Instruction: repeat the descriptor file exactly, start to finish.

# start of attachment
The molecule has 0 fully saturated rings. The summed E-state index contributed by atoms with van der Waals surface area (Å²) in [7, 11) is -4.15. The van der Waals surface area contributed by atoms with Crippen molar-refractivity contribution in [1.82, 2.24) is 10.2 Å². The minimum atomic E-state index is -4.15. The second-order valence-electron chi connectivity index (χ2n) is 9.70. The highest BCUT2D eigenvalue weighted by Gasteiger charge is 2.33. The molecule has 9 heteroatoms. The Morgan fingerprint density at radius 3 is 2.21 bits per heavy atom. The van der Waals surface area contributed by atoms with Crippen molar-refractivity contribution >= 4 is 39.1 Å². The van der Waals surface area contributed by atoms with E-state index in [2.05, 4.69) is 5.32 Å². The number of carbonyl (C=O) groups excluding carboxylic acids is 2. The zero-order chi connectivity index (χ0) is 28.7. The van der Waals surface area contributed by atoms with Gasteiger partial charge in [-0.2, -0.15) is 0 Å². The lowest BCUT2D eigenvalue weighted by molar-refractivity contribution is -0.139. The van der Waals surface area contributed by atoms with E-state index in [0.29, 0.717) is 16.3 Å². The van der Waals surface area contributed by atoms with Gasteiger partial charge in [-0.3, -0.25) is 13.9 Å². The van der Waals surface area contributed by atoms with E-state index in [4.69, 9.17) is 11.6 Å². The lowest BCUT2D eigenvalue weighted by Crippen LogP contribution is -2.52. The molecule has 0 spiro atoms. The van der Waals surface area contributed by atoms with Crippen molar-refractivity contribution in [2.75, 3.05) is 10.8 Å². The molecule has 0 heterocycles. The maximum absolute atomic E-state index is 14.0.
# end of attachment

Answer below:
The molecule has 0 fully saturated rings. The summed E-state index contributed by atoms with van der Waals surface area (Å²) in [7, 11) is -4.15. The van der Waals surface area contributed by atoms with Crippen molar-refractivity contribution in [1.82, 2.24) is 10.2 Å². The minimum atomic E-state index is -4.15. The second-order valence-electron chi connectivity index (χ2n) is 9.70. The highest BCUT2D eigenvalue weighted by Gasteiger charge is 2.33. The molecule has 9 heteroatoms. The Morgan fingerprint density at radius 3 is 2.21 bits per heavy atom. The van der Waals surface area contributed by atoms with Crippen molar-refractivity contribution >= 4 is 39.1 Å². The van der Waals surface area contributed by atoms with E-state index in [2.05, 4.69) is 5.32 Å². The number of carbonyl (C=O) groups excluding carboxylic acids is 2. The zero-order chi connectivity index (χ0) is 28.7. The van der Waals surface area contributed by atoms with Gasteiger partial charge in [-0.2, -0.15) is 0 Å². The lowest BCUT2D eigenvalue weighted by molar-refractivity contribution is -0.139. The van der Waals surface area contributed by atoms with E-state index in [0.29, 0.717) is 16.3 Å². The van der Waals surface area contributed by atoms with Gasteiger partial charge in [-0.3, -0.25) is 13.9 Å². The van der Waals surface area contributed by atoms with E-state index in [4.69, 9.17) is 11.6 Å². The lowest BCUT2D eigenvalue weighted by Crippen LogP contribution is -2.52. The molecule has 0 spiro atoms. The van der Waals surface area contributed by atoms with Crippen molar-refractivity contribution in [2.75, 3.05) is 10.8 Å². The molecule has 0 heterocycles. The maximum absolute atomic E-state index is 14.0.